Wednesday, August 7, 2013

Artist Interview with Susan Shie, Part 2

Welcome to (the much belated!) Part 2 of my interview with quilt artist Susan Shie!  If you did not catch Part 1, go check it out, then come back here, see the rest of the questions she chose, and read all of her insightful answers! Plus, you get to see a quilt she created for the SAQA Benefit Auction this year, which is pretty thrilling.....

Coloring in the big piece is really relaxing.  I usually start with yellow and go to darker colors from there, since this paint is transparent, like watercolor.  I love how it looks at this stage, very fresh!

Do you have a specific idea of the story you'd like each piece to tell, or are you hoping viewers will have stories of their own ready to inhabit your work? 

I remember being upset at times, when a student somewhere would write a paper about one of my pieces and base their information just on what they saw, rather than what I’d written in my own statement about that piece.  I’ve learned to let people have their own stories of my work, even if their ideas of what I was after are all different than my original intent.  I know many people won’t even read one thing on my works, and that others’ interpretation of my symbols will be way off from my own.  I can’t waste my time expecting others to listen to what I say, and it’s a very creative process, when they take all the crazy disparate things I put together visually and make their own logic out of it. It’s all good! 
I’m staring at the painting, which has a lot of colors on it already and will tell me what it needs where now.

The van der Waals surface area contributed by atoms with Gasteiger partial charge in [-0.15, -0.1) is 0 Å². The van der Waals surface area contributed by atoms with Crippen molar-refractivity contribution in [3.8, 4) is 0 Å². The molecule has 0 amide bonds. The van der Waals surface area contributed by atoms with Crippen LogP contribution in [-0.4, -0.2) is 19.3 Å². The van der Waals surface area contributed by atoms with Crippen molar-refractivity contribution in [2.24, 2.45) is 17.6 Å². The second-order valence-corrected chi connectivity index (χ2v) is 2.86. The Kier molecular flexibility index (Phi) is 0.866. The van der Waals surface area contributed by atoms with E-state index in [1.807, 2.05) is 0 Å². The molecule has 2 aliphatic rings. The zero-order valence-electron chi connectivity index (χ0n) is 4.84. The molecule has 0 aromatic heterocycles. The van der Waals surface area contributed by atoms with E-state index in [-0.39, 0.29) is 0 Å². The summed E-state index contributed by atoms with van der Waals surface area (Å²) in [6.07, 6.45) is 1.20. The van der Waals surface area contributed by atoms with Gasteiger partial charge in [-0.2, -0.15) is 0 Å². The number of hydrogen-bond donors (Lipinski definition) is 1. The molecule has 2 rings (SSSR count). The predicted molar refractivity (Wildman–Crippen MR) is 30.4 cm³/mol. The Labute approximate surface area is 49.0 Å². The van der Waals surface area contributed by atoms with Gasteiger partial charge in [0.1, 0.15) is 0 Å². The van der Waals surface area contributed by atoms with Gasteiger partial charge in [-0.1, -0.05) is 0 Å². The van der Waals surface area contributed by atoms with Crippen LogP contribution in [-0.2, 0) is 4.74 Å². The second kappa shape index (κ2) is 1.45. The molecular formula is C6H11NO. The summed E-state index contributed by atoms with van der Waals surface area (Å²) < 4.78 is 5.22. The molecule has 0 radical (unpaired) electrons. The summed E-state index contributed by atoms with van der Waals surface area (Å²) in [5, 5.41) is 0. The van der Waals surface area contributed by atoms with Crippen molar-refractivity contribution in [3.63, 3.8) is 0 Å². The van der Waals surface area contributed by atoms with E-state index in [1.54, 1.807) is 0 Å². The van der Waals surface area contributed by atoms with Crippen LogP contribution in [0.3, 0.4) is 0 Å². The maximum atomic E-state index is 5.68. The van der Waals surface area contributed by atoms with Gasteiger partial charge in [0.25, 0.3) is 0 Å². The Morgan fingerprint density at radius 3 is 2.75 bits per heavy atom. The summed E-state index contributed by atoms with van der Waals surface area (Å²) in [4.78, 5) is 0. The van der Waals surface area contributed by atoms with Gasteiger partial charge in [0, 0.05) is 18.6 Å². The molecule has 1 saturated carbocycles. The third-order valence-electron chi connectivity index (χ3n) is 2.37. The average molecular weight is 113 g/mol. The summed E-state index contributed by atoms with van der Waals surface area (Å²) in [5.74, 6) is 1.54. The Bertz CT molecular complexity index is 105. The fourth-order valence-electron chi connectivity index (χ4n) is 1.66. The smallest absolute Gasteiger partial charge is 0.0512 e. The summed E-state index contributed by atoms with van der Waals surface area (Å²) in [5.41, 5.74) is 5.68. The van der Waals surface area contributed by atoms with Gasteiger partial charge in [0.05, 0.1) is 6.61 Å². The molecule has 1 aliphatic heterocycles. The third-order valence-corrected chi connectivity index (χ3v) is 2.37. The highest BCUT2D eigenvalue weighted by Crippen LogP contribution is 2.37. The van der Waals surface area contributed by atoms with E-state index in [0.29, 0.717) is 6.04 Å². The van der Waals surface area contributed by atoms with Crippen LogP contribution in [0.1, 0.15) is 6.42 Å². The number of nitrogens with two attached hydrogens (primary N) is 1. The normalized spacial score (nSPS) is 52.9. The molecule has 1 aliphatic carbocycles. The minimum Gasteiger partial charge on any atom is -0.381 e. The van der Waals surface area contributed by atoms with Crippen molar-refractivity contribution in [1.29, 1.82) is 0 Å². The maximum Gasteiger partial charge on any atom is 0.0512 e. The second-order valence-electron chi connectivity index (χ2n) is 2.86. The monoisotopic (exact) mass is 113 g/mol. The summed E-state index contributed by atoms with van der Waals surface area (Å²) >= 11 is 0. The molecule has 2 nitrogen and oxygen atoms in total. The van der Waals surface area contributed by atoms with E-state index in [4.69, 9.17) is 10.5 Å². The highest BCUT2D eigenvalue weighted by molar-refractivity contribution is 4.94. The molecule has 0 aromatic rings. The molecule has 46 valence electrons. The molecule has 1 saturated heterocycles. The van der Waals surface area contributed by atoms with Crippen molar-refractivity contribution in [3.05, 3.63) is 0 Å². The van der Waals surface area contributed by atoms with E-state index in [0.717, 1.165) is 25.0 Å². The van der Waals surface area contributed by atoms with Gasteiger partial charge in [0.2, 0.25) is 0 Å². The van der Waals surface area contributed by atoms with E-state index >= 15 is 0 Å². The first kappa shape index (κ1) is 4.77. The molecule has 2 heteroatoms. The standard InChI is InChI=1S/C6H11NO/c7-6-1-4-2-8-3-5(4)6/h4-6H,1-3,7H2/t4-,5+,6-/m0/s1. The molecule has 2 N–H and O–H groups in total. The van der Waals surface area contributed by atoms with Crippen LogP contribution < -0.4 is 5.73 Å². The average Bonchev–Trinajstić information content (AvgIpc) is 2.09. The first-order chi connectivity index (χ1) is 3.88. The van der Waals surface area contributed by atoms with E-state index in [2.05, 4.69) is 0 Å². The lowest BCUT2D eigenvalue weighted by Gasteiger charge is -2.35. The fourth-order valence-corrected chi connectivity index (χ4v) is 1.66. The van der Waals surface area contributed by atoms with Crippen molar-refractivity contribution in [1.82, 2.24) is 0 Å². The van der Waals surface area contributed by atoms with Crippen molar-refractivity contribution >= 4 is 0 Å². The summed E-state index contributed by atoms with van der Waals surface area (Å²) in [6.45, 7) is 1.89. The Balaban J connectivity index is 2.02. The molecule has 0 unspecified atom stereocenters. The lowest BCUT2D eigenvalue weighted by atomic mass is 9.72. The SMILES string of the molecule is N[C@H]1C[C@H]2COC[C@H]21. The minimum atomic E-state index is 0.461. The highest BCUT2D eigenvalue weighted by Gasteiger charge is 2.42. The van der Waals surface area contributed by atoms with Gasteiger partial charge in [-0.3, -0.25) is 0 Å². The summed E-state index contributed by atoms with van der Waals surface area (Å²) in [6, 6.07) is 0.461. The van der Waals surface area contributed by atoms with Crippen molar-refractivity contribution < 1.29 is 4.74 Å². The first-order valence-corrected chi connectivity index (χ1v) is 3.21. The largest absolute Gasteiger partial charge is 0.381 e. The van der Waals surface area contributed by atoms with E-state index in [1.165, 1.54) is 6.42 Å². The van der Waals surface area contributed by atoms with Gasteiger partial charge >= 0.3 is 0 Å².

Do you have any concrete advice about how to do away with artist's block? 

Draw every day.  I invented a little process, in which you go into your studio and sit down and draw and write whatever comes into your head, for 10 minutes only, then you quit.  I do it with my students, and we use children’s markers, so they can relax and just play.  I call this Library Time, and no one talks while we work for the 10 minutes.  I find it makes me feel centered into myself really well, and it brings up lots of creative thoughts, though whatever pops into your head is what you just let come through. It’s a form of channeling your inner thoughts and creativity, and you become loosened up.  Works like a charm, and it’s free.  No big book to read on how to be more creative.  Just do it, any time you want to get unstuck.  Priming the pump! 
I usually write with my airpen and fabric paint as a first and last draft, like writing a letter.  But here I’m copying the full inaugural speech, and later I added the full inaugural poem, for “American Pie.”
Do you place a high value on the role of humor in fine art?  How do you attempt to incorporate humorous elements into your own work, and what would you say is your response when you get a laugh from a piece by another artist?